The Helping Hand|Guidance for Making Your Palmistry Business Profitable
Now that you know the ins and outs of getting paid for providing Palmistry at private parties, it’s time you have the tools you need to show up like a pro at community events and local fairs. Whether you’ve booked a table at the local Farmer’s Market, the Wine and Craft fair or the Concert circuit, you want to show up like the bad-ass you are and leave with an expanded client list and some serious money in your bank account.
Fairs and community events are awesome opportunities to grow your business and bottom line and it’s an excellent opportunity to expand your social and networking skills as well. There are people who base their entire business model on traveling from show to fair to show – it’s a great lifestyle for hippies and nomads as well. Eager to get started? Here’s a check-list for you:
- Know your WHY. Why the heck do you want to go to this show or fair? This is a two-fold question. First, why do you want to do THIS particular show or fair? It could be the venue, the prestige, the bands or the wine or any other personal preference you have. If you don’t dig the venue or event, no amount of professionalism and preparation is going to make it a profitable or pleasant gig. Do yourself a favor and make sure you are psyched to be heading to the event. If you’ve been to the event before and know you’d gladly pay to buy yourself a ticket to go, odds re you’re going to love being there as an exhibitor. The next why has to do with your business. What’s your goal for the event? (and please don’t tell me, “To get my name out there!”) Great goals are specific and measurable – do you want to increase your subscriber base for your newsletter? Would you like to meet event planners so you can book private events? Do you know how much money you’ll need to make to earn a profit? Think in terms of numbers and deadlines when determining your business goals.
- Before you pay for your space, find out how many visitors come to the event. Get an idea of the demographics of the average attendee, the more you know, the more you can do to appeal to their needs and desires. If the demographic is not coherent with your perfect client, you can save yourself some money and skip the event as a vendor. Do they pay to attend or is it free to the public? (People who pay to attend events may be more inclined to pay for someone like you to come to their private event, or to pay you for your services at the event.)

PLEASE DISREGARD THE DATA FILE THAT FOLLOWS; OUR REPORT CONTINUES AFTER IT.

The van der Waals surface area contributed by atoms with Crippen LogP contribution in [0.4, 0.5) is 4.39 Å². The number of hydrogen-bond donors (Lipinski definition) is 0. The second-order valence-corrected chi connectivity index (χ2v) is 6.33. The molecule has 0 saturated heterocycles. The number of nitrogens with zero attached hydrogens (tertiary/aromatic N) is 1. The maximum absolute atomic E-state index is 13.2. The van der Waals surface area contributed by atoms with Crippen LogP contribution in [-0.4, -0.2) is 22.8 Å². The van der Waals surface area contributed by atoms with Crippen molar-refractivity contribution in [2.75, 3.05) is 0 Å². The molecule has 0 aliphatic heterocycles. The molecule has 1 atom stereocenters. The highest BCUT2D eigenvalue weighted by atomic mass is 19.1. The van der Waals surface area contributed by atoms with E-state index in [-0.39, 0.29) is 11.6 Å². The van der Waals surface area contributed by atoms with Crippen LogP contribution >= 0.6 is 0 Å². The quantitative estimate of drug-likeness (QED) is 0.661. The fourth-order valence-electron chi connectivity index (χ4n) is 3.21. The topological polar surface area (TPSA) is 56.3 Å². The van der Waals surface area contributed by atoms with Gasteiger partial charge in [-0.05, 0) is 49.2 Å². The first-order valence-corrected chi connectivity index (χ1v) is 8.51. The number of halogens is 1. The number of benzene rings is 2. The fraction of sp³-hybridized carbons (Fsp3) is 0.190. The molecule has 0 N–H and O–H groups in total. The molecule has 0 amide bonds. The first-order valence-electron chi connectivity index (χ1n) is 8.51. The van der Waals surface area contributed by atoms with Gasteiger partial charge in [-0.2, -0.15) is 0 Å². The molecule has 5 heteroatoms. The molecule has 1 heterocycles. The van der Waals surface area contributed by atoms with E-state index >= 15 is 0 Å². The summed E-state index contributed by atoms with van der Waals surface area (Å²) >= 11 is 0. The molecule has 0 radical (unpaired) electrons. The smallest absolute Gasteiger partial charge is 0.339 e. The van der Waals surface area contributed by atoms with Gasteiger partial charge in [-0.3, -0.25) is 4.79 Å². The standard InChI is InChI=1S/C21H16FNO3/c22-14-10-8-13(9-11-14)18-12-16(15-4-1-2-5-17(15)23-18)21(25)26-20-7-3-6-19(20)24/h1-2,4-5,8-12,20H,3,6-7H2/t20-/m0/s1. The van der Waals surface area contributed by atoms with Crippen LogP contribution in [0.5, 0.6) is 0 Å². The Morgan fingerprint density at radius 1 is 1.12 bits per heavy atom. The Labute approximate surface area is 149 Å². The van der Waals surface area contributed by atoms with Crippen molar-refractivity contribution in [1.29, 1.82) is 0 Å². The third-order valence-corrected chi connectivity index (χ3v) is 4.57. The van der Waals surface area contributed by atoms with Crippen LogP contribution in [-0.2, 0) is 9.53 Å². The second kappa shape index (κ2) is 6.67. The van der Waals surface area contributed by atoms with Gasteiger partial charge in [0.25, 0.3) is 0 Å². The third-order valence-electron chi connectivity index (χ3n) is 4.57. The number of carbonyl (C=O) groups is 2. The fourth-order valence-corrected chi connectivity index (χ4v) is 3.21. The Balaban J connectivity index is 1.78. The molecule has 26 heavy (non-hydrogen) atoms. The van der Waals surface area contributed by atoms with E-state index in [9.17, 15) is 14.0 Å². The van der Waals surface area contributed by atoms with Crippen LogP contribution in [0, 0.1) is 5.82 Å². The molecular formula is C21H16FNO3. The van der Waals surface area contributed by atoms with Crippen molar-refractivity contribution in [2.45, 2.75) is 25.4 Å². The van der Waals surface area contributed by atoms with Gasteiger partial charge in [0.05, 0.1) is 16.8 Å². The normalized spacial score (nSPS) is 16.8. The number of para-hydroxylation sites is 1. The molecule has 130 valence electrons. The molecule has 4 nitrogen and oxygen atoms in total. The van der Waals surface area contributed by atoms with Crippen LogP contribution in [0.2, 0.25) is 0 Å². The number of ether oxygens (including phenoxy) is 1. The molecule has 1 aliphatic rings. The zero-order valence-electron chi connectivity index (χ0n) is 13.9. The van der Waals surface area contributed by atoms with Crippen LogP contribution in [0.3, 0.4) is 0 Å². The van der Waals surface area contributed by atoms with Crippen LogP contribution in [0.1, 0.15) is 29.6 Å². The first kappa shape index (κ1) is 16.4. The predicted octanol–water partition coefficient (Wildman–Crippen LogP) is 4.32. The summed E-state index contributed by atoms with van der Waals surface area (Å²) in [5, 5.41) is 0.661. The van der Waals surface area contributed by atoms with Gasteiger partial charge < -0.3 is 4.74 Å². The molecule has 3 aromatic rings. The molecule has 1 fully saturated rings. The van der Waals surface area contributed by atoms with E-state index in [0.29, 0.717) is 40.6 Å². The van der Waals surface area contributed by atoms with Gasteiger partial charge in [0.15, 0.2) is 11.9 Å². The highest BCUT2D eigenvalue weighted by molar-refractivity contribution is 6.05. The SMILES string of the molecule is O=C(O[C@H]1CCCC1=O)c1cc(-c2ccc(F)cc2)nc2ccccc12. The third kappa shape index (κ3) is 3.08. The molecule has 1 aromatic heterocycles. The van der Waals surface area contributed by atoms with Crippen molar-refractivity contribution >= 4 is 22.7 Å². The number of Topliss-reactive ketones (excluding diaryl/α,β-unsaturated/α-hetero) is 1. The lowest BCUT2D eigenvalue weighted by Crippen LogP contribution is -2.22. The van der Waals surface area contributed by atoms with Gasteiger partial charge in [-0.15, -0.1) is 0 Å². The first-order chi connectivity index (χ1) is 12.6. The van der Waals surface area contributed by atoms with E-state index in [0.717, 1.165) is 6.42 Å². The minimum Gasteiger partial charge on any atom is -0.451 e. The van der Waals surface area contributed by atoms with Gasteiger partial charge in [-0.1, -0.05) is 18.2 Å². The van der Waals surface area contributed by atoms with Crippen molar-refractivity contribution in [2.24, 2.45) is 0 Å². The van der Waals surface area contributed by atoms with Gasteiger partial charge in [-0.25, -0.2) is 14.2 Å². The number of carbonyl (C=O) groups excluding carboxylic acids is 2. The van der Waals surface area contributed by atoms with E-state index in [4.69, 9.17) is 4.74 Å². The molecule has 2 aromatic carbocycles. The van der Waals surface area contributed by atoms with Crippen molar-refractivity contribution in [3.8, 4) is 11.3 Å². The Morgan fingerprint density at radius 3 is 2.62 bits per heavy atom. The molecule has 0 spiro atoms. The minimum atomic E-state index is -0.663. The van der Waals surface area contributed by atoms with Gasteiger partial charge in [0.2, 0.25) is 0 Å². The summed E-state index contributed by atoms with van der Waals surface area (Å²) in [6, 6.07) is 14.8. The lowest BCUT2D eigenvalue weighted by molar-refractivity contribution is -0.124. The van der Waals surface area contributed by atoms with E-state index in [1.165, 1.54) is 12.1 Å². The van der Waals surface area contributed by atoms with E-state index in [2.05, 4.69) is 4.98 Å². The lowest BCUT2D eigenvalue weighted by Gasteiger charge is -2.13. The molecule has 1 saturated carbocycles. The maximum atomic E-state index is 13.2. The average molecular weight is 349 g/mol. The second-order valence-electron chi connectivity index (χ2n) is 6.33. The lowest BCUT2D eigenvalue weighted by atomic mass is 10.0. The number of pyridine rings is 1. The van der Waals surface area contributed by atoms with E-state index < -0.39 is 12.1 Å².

- Find out what the restrictions are on your space, is there an electrical outlet for your magnifying lamp or do you need to bring batteries? Can you set up a tent at an outdoor space or are you at the mercy of the elements? How close will you be to the other vendors? Finally, what, if any furniture will be provided by the venue? If you need a table and chairs make sure you understand the space width and depth before you sign up to ensure you have the necessary equipment!
- Design your booth with your perfect client in mind. What’s likely to call to them? If you’ve been to this particular event in the past, you have a good idea of what draws a crowd and what doesn’t. Ultimately, you’ll want to put your spin and razzmatazz into your space, but make sure it’s appealing to the people who are in attendance. Some design hints: Varying the height of displays on your table draws the eye in; If you have printed material make sure the headline is large enough to be read from five feet (or more) away; Offer a free game or drawing entry; Make sure you have a semi-private area for mini-readings and an obvious sign up sheet for people to use if you’re in a reading when they come by.